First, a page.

Another sightholder said rough prices this month were reduced on average by 5 per cent, in addition to the higher rejection rate permitted. In the October cycle, the rejection rate was 30 per cent, he said. Sightholders cannot reject the entire box. However, they were given the flexibility to defer the purchase of the full box by a few months.

De Beers sells rough diamonds through 10 events ‘sights’ annually in Botswana where its 80-odd sightholders are given a box containing diamonds filled in plastic bags. In each of the past three sales cycles, culminating in the one on October 2, De Beers made less than 300 Million US Dollars- which Bloomberg termed as being unprecedented citing data going back to 2016. This is being attributed to the financial stress and oversupply in India’s midstream industry.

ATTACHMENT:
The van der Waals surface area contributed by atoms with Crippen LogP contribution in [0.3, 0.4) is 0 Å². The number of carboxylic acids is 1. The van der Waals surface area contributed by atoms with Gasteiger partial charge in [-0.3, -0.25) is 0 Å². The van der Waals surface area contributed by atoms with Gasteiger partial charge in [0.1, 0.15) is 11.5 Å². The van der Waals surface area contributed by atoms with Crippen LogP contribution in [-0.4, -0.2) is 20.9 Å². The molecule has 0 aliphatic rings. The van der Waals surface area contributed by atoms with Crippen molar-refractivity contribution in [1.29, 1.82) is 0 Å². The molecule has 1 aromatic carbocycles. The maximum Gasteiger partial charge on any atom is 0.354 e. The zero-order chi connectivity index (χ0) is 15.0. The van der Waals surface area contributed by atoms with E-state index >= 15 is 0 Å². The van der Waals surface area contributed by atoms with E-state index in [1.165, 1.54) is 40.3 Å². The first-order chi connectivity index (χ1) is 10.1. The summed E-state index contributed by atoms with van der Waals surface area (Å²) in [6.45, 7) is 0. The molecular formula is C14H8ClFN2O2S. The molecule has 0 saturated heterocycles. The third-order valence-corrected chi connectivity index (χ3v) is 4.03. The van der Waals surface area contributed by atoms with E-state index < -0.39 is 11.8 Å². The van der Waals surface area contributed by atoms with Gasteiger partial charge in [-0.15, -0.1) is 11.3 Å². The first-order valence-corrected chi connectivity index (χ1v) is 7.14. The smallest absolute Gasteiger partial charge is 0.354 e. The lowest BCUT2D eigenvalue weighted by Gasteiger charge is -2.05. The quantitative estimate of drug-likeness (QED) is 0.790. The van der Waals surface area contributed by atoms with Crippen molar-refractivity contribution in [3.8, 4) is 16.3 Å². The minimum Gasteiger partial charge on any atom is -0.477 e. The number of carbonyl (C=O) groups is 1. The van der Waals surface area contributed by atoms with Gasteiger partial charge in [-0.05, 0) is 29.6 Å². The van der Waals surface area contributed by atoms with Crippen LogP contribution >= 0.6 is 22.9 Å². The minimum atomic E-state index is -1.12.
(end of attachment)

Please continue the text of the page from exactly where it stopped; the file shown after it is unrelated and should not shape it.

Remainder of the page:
While De Beers did not comment on the reduction in prices or rejection rate cited by the diamantaries, a company official said the group had ‘’provided its sightholder customers with a range of flexibility options to support them during a challenging period for rough diamond buyers, this is according to Economic Times.

ET said the official added that the flexibility was ‘’not in relation to a slowdown in consumer demand for diamond jewellery, but rather some challenges specific to the industry’s midstream including high levels of wholesale diamond inventories and tightness in midstream liquidity’’.
Reflecting the stress in the system, India’s exports of cut and polished diamonds dipped by 14 per cent to a provisional 13.9 million carats in the first half of FY19, from 16.1 million carats in the same period of FY18, according to the commerce ministry-sponsored Gem and Jewellery Export Promotion Council (GJEPC). In value terms, exports in April-September 2019 shrank 19 per cent from a year ago.